Pink Floyd released their tenth studio album, Animals, in January 1977. It would ultimately prove to be the last featuring the classic line up of Roger Waters, David Gilmour, Nick Mason, and Richard Wright (Wright contributed to 1979’s The Wall only as a session musician and touring member). Although Waters wrote all the material (except “Dogs,” which was co-written by Gilmour), each member of the band contributes something unique to Animals.
Animals stands out as one of Pink Floyd’s most unusual and different albums. Although it does nod towards The Wall, it does not necessarily complete a trilogy with Wish You Were Here (1975) and The Dark Side Of The Moon (1973). Though Waters’ short (and yet powerful) acoustic piece “Pigs On The Wing” bookends the two sides of the album, in reality it features just three lengthy art rock pieces. As such, this album was not as commercially successful as their previous two. That said, it features some of their most overt political commentary in Waters’ trademark biting lyrics.
In 2018, longtime Pink Floyd collaborator James Guthrie was given the task of remixing the album from the original multitrack tapes. Guthrie first began working with the band during the making of The Wall, and has since created new 5.1 mixes of Dark Side, Wish You Were Here, and Waters’ 1992 solo album Amused To Death.
Though Waters first announced the remix was coming in early 2018, it never came to be. In mid-2020, fans learned that the delay was owed to a disagreement between Water and Gilmour over Mark Blake’s liner notes. This probably explains the lack of any notes in the package now.
The Blu-Ray disc includes Guthrie’s 2018 remixes in stereo & 5.1 surround, as well as an uncompressed flat transfer of the original 1977 stereo mix. The new stereo & 5.1 mixes are also available on a Super Audio CD from Analogue Productions.
The 2018 remix of Animals is quite different from Brain Humphries’ original 1977 mix. The album has a much fuller sound, which makes the quieter passages - especially during the “Pigs On The Wing” bookends - all the more startling and stark. Gilmour’s guitar and Wright’s keyboards are noticeably clearer than before. Mason’s drums, particularly the cymbals, are given much more prominence.
“Dogs,” the only track to feature Gilmour’s lead vocals, sounds absolutely incredible in the new mix. It is a strong vocal performance and his guitar comes screaming out of the speakers. Wright contributes strongly to the song with very interesting and creative synthesizer playing, especially during the extended instrumental section midway through the song.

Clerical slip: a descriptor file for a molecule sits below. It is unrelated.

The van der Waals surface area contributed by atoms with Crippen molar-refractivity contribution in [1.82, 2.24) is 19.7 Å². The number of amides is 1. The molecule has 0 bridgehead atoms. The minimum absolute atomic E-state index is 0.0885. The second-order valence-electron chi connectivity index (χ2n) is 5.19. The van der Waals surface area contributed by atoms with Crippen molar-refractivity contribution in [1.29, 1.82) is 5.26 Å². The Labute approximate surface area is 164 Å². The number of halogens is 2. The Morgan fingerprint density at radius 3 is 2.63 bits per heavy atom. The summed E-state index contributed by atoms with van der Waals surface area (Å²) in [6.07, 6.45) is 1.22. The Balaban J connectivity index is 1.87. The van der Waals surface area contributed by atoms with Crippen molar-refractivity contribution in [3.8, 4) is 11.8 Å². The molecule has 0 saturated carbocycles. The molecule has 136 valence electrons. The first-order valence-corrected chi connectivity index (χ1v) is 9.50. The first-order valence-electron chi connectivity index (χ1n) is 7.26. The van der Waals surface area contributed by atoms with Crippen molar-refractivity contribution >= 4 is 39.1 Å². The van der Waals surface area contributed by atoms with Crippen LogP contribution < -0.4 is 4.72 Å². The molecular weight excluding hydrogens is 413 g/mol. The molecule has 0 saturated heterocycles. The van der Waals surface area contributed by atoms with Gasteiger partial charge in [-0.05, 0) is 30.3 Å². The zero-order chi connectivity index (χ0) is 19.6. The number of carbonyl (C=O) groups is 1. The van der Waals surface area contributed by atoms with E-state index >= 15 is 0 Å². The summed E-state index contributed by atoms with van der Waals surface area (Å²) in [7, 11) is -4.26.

Next is the very political and aggressive Waters showcase “Pigs (Three Different Ones).” Once again, Gilmour’s guitar is heard louder and cleaner in the 2018 mix. We then transition into “Sheep,” where Waters’ prescient lyrics examine the public’s blind acceptance of political leaders or even rock stars. One can see the clear conceptual throughline between this song and The Wall.
The 5.1 mix is absolutely incredible. Guthrie strikes a perfect balance between all five speakers, bringing out hidden details in every song. The animal sound effects in particular are extremely effective in surround. The album’s various effects and layered sounds, such as the crying guitars in “Dogs” or Waters’ vocal morphing into a synth in “Sheep,” lend themselves perfectly to the format. The sonic textures of the music come through with newfound clarity in 5.1, allowing listeners to hear the originality and creativity behind the classic album.
My only complaint would be the lack of liner notes and bonus material, such as the exclusive 8-track tape mix of “Pigs On The Wings” with Snowy White’s guitar solo or the seven-inch edits of “Pigs (Three Different Ones)” and “Sheep.” The inclusion of photos is fine, but detailed notes about the recording process would have been an interesting addition to the reissue.
Fans will be debating this reissue for years to come. Though many remixes of classic albums wind up being inferior to the original versions, the 2018 mix of Animals actually enhances the brilliant album. The changes to the music are not subtle, but the sound quality is incredible and the end result maintains the genius of the source material.